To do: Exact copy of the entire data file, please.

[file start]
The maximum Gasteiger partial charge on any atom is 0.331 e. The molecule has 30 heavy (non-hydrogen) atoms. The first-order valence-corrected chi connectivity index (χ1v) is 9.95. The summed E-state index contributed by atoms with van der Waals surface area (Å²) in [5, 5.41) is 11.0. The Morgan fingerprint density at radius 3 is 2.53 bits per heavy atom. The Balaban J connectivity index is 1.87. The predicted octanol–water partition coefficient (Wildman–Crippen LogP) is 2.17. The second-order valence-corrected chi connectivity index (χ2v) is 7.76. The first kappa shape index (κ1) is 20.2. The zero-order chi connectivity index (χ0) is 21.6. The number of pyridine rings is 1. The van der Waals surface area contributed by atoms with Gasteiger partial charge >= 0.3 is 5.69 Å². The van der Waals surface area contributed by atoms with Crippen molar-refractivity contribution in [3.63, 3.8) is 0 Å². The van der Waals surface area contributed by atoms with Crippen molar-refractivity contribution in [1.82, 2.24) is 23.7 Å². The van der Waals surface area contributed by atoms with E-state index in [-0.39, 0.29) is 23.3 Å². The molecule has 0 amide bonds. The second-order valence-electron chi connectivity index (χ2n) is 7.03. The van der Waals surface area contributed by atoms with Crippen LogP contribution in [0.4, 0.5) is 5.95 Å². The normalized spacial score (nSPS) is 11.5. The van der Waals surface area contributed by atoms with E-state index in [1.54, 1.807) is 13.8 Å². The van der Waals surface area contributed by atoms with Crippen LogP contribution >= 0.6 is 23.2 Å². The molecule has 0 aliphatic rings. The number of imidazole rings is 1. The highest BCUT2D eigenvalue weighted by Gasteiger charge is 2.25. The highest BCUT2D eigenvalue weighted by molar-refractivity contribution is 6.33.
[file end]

The maximum Gasteiger partial charge on any atom is 0.331 e. The molecule has 30 heavy (non-hydrogen) atoms. The first-order valence-corrected chi connectivity index (χ1v) is 9.95. The summed E-state index contributed by atoms with van der Waals surface area (Å²) in [5, 5.41) is 11.0. The Morgan fingerprint density at radius 3 is 2.53 bits per heavy atom. The Balaban J connectivity index is 1.87. The predicted octanol–water partition coefficient (Wildman–Crippen LogP) is 2.17. The second-order valence-corrected chi connectivity index (χ2v) is 7.76. The first kappa shape index (κ1) is 20.2. The zero-order chi connectivity index (χ0) is 21.6. The number of pyridine rings is 1. The van der Waals surface area contributed by atoms with Gasteiger partial charge >= 0.3 is 5.69 Å². The van der Waals surface area contributed by atoms with Crippen molar-refractivity contribution in [3.63, 3.8) is 0 Å². The van der Waals surface area contributed by atoms with Crippen molar-refractivity contribution in [1.82, 2.24) is 23.7 Å². The van der Waals surface area contributed by atoms with E-state index in [-0.39, 0.29) is 23.3 Å². The molecule has 0 amide bonds. The second-order valence-electron chi connectivity index (χ2n) is 7.03. The van der Waals surface area contributed by atoms with Crippen LogP contribution in [0.4, 0.5) is 5.95 Å². The normalized spacial score (nSPS) is 11.5. The van der Waals surface area contributed by atoms with E-state index in [1.54, 1.807) is 13.8 Å². The van der Waals surface area contributed by atoms with Crippen LogP contribution >= 0.6 is 23.2 Å². The molecule has 0 aliphatic rings. The number of imidazole rings is 1. The highest BCUT2D eigenvalue weighted by Gasteiger charge is 2.25. The highest BCUT2D eigenvalue weighted by molar-refractivity contribution is 6.33.